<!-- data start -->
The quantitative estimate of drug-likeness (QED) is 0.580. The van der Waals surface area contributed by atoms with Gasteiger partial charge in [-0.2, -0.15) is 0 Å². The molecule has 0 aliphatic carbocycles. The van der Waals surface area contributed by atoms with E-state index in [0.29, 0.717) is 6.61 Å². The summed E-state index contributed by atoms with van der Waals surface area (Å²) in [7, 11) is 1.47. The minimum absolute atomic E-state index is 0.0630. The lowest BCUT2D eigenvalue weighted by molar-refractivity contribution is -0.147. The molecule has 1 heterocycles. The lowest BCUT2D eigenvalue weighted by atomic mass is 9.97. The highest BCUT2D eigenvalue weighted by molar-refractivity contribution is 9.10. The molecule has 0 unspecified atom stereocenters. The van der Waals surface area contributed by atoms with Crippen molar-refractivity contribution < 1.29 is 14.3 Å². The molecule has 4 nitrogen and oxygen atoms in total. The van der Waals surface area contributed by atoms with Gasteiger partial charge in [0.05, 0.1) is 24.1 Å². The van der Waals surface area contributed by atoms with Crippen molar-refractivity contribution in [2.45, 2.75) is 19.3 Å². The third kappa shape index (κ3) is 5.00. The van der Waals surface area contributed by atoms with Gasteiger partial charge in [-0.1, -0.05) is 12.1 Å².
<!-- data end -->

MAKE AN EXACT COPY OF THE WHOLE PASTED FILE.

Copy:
The quantitative estimate of drug-likeness (QED) is 0.580. The van der Waals surface area contributed by atoms with Gasteiger partial charge in [-0.2, -0.15) is 0 Å². The molecule has 0 aliphatic carbocycles. The van der Waals surface area contributed by atoms with E-state index in [0.29, 0.717) is 6.61 Å². The summed E-state index contributed by atoms with van der Waals surface area (Å²) in [7, 11) is 1.47. The minimum absolute atomic E-state index is 0.0630. The lowest BCUT2D eigenvalue weighted by molar-refractivity contribution is -0.147. The molecule has 1 heterocycles. The lowest BCUT2D eigenvalue weighted by atomic mass is 9.97. The highest BCUT2D eigenvalue weighted by molar-refractivity contribution is 9.10. The molecule has 0 unspecified atom stereocenters. The van der Waals surface area contributed by atoms with Crippen molar-refractivity contribution < 1.29 is 14.3 Å². The molecule has 4 nitrogen and oxygen atoms in total. The van der Waals surface area contributed by atoms with Gasteiger partial charge in [0.05, 0.1) is 24.1 Å². The van der Waals surface area contributed by atoms with Crippen molar-refractivity contribution in [2.45, 2.75) is 19.3 Å². The third kappa shape index (κ3) is 5.00. The van der Waals surface area contributed by atoms with Gasteiger partial charge in [-0.1, -0.05) is 12.1 Å².